By Ted Alcorn 

A beetle no larger than a grain of rice is ravaging European forests, infesting and killing trees faster than they can be culled to slow the insects' spread. It turns out the best way to spot the pests, and stop them, may be from space.

For years, Swedish forestry cooperative Södra has deployed hundreds of foresters to walk the widely spaced spruce on properties it helps manage, monitoring the trees' bark for drilling holes that are a telltale sign of infestation. But it can take days to assess a single 100-acre estate by foot, and Södra oversees more than five million acres. Last year, the beetles damaged five million cubic meters of lumber, about a quarter of the season's potential yield, says Johan Thor, an applied physicist and head of data science at the cooperative.

So in early 2019, Södra began working with the Dutch technology company Overstory to find the beetles from above -- way above. By matching high-resolution satellite imagery with geographic readings of sick trees as recorded by the company's harvesters, and integrating other satellite-derived data such as land-surface temperature, they were able to train a model to quickly and accurately locate infested areas. The complexity of the data -- with a profusion of tree species and canopy heights -- was "a sweet spot for machine learning," says Overstory's chief executive officer, Indra den Bakker.

"The preliminary results are really quite astonishing," says Mr. Thor.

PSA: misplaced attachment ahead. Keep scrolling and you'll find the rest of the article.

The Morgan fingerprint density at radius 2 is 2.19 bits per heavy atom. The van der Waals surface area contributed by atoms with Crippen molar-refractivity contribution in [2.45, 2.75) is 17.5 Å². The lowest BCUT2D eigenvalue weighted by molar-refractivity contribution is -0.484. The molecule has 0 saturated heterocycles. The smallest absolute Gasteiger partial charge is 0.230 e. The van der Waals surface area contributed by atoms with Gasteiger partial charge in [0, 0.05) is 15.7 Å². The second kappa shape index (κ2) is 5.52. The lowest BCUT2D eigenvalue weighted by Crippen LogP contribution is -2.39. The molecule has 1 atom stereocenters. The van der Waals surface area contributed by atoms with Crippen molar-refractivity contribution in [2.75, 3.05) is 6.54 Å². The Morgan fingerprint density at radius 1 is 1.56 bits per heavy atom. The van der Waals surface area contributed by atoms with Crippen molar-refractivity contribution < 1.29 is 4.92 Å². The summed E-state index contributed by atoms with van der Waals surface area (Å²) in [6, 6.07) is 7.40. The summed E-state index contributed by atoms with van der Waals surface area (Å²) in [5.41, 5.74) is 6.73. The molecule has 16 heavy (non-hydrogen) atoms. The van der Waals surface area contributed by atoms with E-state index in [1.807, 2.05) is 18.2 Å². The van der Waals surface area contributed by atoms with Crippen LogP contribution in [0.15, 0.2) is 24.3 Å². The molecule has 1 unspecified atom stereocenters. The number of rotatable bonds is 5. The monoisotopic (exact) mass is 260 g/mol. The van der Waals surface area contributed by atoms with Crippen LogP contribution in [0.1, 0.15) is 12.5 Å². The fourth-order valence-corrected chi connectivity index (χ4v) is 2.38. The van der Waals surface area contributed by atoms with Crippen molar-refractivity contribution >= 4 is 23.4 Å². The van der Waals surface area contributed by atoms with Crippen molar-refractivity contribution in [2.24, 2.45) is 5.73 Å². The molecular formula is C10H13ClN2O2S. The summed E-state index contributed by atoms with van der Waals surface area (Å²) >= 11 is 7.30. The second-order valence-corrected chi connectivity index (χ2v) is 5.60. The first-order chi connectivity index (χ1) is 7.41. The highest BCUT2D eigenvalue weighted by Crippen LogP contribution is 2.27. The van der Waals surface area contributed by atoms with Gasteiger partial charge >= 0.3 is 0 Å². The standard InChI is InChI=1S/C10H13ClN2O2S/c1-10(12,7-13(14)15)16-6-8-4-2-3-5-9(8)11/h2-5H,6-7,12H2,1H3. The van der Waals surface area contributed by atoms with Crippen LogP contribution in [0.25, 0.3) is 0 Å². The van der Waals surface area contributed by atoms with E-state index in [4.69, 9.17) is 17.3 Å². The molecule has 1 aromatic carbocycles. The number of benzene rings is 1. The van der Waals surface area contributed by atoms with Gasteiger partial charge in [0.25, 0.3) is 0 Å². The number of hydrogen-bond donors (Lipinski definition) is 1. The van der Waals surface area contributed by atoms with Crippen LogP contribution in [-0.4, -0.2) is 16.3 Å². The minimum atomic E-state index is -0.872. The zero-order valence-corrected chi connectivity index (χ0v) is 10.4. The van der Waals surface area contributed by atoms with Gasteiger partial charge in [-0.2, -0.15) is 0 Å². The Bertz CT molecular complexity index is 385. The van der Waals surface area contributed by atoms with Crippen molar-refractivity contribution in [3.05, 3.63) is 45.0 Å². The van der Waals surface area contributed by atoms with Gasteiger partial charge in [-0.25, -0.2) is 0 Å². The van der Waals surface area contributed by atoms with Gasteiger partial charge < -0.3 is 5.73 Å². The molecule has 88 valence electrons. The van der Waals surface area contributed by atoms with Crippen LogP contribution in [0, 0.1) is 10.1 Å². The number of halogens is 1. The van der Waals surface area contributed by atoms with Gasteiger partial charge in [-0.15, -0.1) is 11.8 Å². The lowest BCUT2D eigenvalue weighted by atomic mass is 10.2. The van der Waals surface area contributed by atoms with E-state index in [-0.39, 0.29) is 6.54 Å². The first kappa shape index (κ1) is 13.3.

Mr. den Bakker estimates use of the technology could improve Södra's efficiency at locating diseased trees by as much as 20%, helping save its members hundreds of thousands of cubic meters of lumber annually.

It is just one example of how high-resolution satellite imagery and artificial-intelligence-driven analysis are changing how we understand and interact with forests. Scientists say these technologies on their own won't be decisive in preserving biodiverse habitats or forestalling climate change -- but they make possible a real-time awareness of the world's forests that past conservationists could have only dreamed of.

Fire prevention

As California endures the most destructive fire season in its modern history, state and federal agencies are adopting similar technologies to assist in preparing for, suppressing and recovering from wildfires.

Part of the reason fires in California have grown so large in recent years is that the state has been overzealous in suppressing naturally occurring fires that would clear underbrush before it accumulates to dangerous levels. Forest managers say the only way forward is to accelerate the pace at which areas of the state are "treated" -- including through controlled burns and by thinning, mulching or removing underbrush with heavy equipment. In early August, the federal government and the state announced their shared commitment to treat at least one million acres annually.